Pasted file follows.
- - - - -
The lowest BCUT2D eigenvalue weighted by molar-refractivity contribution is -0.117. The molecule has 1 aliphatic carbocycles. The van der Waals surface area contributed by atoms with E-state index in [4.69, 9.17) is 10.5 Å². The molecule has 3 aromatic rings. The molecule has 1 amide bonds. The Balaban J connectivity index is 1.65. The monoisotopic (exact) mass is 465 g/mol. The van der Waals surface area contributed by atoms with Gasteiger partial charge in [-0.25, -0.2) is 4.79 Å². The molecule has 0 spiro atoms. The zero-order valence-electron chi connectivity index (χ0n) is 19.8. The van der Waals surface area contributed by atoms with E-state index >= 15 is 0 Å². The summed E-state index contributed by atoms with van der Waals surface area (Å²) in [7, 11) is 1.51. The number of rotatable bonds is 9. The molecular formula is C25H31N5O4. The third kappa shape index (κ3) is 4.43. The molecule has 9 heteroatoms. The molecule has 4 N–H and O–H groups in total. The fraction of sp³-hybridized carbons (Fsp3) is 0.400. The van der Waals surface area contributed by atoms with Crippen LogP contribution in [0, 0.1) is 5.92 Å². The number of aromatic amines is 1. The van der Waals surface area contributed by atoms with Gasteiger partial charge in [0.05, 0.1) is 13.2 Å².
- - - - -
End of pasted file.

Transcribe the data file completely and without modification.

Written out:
The lowest BCUT2D eigenvalue weighted by molar-refractivity contribution is -0.117. The molecule has 1 aliphatic carbocycles. The van der Waals surface area contributed by atoms with E-state index in [4.69, 9.17) is 10.5 Å². The molecule has 3 aromatic rings. The molecule has 1 amide bonds. The Balaban J connectivity index is 1.65. The monoisotopic (exact) mass is 465 g/mol. The van der Waals surface area contributed by atoms with Gasteiger partial charge in [-0.25, -0.2) is 4.79 Å². The molecule has 0 spiro atoms. The zero-order valence-electron chi connectivity index (χ0n) is 19.8. The van der Waals surface area contributed by atoms with E-state index >= 15 is 0 Å². The summed E-state index contributed by atoms with van der Waals surface area (Å²) in [7, 11) is 1.51. The number of rotatable bonds is 9. The molecular formula is C25H31N5O4. The third kappa shape index (κ3) is 4.43. The molecule has 9 heteroatoms. The molecule has 4 N–H and O–H groups in total. The fraction of sp³-hybridized carbons (Fsp3) is 0.400. The van der Waals surface area contributed by atoms with Crippen LogP contribution in [0, 0.1) is 5.92 Å². The number of aromatic amines is 1. The van der Waals surface area contributed by atoms with Gasteiger partial charge in [0.05, 0.1) is 13.2 Å².